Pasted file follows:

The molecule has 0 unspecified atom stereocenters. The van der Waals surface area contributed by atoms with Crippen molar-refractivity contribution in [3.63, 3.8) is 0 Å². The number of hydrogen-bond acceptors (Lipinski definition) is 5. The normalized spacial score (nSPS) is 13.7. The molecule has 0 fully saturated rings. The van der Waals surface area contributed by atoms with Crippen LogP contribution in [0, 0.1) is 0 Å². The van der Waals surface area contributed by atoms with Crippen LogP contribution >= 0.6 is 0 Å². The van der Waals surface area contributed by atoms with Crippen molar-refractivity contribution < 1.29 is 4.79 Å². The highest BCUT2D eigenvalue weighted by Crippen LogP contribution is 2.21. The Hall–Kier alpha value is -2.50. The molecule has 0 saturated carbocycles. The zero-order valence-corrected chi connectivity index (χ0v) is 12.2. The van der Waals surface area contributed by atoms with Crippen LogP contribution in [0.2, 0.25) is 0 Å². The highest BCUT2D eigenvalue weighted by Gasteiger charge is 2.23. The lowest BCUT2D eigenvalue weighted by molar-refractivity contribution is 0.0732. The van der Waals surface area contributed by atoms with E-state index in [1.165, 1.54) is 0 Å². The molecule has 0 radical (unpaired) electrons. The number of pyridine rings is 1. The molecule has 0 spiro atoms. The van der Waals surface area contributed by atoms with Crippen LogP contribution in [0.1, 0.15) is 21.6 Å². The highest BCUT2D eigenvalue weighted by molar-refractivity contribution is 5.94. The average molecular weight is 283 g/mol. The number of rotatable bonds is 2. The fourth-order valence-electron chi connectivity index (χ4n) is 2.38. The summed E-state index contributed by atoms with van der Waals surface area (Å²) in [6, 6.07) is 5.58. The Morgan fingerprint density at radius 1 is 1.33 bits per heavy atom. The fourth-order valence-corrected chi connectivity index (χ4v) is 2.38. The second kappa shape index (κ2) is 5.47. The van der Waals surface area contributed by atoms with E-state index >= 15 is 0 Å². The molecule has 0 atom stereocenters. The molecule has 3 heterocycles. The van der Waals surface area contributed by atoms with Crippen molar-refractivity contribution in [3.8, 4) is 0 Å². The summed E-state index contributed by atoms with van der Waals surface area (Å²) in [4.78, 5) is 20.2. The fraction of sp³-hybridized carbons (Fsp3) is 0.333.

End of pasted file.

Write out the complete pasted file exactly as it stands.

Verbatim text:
The molecule has 0 unspecified atom stereocenters. The van der Waals surface area contributed by atoms with Crippen molar-refractivity contribution in [3.63, 3.8) is 0 Å². The number of hydrogen-bond acceptors (Lipinski definition) is 5. The normalized spacial score (nSPS) is 13.7. The molecule has 0 fully saturated rings. The van der Waals surface area contributed by atoms with Crippen LogP contribution in [0, 0.1) is 0 Å². The van der Waals surface area contributed by atoms with Crippen LogP contribution >= 0.6 is 0 Å². The van der Waals surface area contributed by atoms with Crippen molar-refractivity contribution < 1.29 is 4.79 Å². The highest BCUT2D eigenvalue weighted by Crippen LogP contribution is 2.21. The Hall–Kier alpha value is -2.50. The molecule has 0 saturated carbocycles. The zero-order valence-corrected chi connectivity index (χ0v) is 12.2. The van der Waals surface area contributed by atoms with Crippen LogP contribution in [0.2, 0.25) is 0 Å². The highest BCUT2D eigenvalue weighted by Gasteiger charge is 2.23. The lowest BCUT2D eigenvalue weighted by molar-refractivity contribution is 0.0732. The van der Waals surface area contributed by atoms with E-state index in [1.165, 1.54) is 0 Å². The molecule has 0 radical (unpaired) electrons. The number of pyridine rings is 1. The molecule has 0 spiro atoms. The van der Waals surface area contributed by atoms with Crippen LogP contribution in [0.1, 0.15) is 21.6 Å². The highest BCUT2D eigenvalue weighted by molar-refractivity contribution is 5.94. The average molecular weight is 283 g/mol. The number of rotatable bonds is 2. The fourth-order valence-electron chi connectivity index (χ4n) is 2.38. The summed E-state index contributed by atoms with van der Waals surface area (Å²) in [6, 6.07) is 5.58. The Morgan fingerprint density at radius 1 is 1.33 bits per heavy atom. The fourth-order valence-corrected chi connectivity index (χ4v) is 2.38. The second kappa shape index (κ2) is 5.47. The van der Waals surface area contributed by atoms with E-state index >= 15 is 0 Å². The molecule has 0 atom stereocenters. The molecule has 3 heterocycles. The van der Waals surface area contributed by atoms with Crippen molar-refractivity contribution in [3.8, 4) is 0 Å². The summed E-state index contributed by atoms with van der Waals surface area (Å²) in [4.78, 5) is 20.2. The fraction of sp³-hybridized carbons (Fsp3) is 0.333.